Then the final reasoning—having studied American culture, there is what I call the collective societal intoxication [with football]. Intoxication and addiction. Collectively, as a society. I was an outsider that possibly was not infested by that intoxication or addiction. So I talked in a non-aligned, independent, and objective manner. Maybe if I had been star struck by Mike Webster, I might not have the audacity to even open him up. Remember, in the movie, you see the other doctor telling me there was no need. I should leave him alone. But I proceeded. It was not easy for me to do an autopsy. We knew why he died.

And then, the conformational establishment positioning—I didn't know what the NFL was in those days, but the NFL is a very powerful and influential organization. They had the ability to delegitimize me. To marginalize me. To ridicule me. So that people wouldn't believe the message because it was coming from me as a messenger. Many of their references [to me] pretty much went for the jugular.

So I don't think it was any one single factor. Oh, there's another reason people have mentioned: it could be prejudice. Skin color. But that's not coming from me. This is other people's opinions.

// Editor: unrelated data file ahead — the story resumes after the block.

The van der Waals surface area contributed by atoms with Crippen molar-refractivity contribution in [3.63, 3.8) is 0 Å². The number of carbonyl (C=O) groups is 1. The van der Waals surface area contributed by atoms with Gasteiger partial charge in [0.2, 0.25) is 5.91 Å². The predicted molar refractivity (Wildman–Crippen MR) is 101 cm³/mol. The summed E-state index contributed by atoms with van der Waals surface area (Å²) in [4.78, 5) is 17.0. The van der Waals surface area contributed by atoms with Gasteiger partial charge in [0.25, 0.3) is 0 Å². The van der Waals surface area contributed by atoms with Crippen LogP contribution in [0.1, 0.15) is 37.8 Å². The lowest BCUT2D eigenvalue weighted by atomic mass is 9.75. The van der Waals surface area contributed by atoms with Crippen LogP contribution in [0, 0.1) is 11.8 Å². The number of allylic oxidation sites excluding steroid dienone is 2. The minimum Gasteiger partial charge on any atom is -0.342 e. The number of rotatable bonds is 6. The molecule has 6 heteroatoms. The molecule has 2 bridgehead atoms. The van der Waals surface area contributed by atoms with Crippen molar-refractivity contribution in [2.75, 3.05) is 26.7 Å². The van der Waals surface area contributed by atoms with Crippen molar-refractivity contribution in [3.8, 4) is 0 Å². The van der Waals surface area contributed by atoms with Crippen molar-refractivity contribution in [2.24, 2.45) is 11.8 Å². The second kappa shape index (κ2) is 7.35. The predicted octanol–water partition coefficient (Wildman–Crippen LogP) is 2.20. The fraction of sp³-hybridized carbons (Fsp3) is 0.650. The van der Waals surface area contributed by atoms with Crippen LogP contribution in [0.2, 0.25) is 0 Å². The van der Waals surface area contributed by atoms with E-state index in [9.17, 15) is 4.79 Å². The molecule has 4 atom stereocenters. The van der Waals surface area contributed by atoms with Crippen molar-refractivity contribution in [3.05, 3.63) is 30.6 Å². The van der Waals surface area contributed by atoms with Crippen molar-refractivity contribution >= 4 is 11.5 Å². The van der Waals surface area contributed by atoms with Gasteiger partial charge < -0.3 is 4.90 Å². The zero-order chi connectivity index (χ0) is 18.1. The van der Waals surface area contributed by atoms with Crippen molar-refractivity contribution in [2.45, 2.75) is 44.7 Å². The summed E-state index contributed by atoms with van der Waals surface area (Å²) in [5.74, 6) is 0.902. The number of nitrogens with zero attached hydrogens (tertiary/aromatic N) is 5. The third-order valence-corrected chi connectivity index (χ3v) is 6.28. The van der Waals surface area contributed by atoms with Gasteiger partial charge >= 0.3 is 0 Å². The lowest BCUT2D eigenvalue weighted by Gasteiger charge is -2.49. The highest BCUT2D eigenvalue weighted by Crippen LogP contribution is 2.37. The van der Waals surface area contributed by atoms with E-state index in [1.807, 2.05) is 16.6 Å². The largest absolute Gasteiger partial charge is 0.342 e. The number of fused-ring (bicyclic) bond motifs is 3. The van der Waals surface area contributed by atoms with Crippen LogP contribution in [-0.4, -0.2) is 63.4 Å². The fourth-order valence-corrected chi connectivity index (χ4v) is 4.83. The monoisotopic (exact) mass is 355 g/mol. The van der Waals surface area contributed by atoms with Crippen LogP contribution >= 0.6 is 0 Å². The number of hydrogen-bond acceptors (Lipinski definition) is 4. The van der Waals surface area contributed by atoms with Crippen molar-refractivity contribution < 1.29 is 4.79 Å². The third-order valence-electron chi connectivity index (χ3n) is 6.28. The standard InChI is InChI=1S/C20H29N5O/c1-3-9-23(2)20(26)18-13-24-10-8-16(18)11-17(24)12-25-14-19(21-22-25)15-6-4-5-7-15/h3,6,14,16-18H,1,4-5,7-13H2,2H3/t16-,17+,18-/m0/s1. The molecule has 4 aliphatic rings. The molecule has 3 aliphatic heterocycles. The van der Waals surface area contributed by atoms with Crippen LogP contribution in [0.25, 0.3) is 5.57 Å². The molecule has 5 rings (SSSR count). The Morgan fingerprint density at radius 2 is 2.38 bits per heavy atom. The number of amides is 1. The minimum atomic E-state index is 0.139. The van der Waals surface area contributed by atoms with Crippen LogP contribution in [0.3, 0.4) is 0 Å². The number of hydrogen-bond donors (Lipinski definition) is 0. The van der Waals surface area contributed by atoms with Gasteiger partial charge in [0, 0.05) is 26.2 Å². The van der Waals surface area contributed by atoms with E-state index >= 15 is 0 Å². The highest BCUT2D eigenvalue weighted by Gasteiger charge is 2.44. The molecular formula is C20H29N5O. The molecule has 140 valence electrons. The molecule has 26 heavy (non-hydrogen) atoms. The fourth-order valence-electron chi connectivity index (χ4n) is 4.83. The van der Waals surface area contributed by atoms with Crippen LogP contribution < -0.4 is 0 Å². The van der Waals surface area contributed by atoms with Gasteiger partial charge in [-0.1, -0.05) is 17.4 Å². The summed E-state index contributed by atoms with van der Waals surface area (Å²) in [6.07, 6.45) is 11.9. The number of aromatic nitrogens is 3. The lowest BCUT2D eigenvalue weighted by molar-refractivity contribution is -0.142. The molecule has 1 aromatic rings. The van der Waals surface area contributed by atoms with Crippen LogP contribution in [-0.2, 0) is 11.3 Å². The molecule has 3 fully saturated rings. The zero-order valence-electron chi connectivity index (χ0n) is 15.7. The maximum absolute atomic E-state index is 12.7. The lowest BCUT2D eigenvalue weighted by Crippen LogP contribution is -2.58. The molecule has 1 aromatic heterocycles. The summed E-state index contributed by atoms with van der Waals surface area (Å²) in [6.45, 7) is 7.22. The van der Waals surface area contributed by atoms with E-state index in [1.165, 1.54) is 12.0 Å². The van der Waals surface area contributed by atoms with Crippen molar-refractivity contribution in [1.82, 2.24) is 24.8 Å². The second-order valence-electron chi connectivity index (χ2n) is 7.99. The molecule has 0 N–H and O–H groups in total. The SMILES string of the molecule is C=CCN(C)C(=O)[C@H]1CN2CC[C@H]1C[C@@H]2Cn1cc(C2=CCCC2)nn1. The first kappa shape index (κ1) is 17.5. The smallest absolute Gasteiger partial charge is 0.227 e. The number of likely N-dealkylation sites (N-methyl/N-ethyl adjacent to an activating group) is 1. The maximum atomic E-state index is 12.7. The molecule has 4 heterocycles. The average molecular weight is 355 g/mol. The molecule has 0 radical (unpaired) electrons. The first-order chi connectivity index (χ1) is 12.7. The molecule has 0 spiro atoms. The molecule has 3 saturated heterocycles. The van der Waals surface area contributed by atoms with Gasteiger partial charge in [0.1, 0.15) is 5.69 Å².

Between the time frame of the film and now, in what ways has the problem of getting people to listen to you and take your work seriously changed?

When I was growing up in Nigeria, I believed America was underneath heaven. God's own country. A country that was closest to what God wants us to be as his sons and daughters. A country with the largest concentration of brilliant people, a place you could be whatever you wanted to be. That was how I saw it. I came to this country to just be myself.


So in being myself and also contributing my little part to the American narrative, I was bruised. Battered. Mangled. Chewed up. Spat out. To put it in mildest form. What shocked me most was even my fellow doctors. Even the government! Even the National Institutes of Health! At the National Institutes of Health, an official said, "Oh, she doesn't want to be involved in anything that African is involved with. That Dr. Omalu, I don't trust him." This is an official at the NIH.

But growing up in Nigeria, I saw Hollywood as a very powerful agent of change in America. Some people call them liberals—I call them champions of freedom. Hollywood was the very first establishment that saw me lying hungry, naked, broken, cold, by the wayside. And they have reached out their hand, helped me up, led me in, opened their doors to me, welcomed me, when everyone else sent me out and called me names.

So Hollywood, being part of that American experience, it has reaffirmed my faith in this country I love so much.

Will Smith plays Bennet Omalu in "Concussion." Courtesy YouTube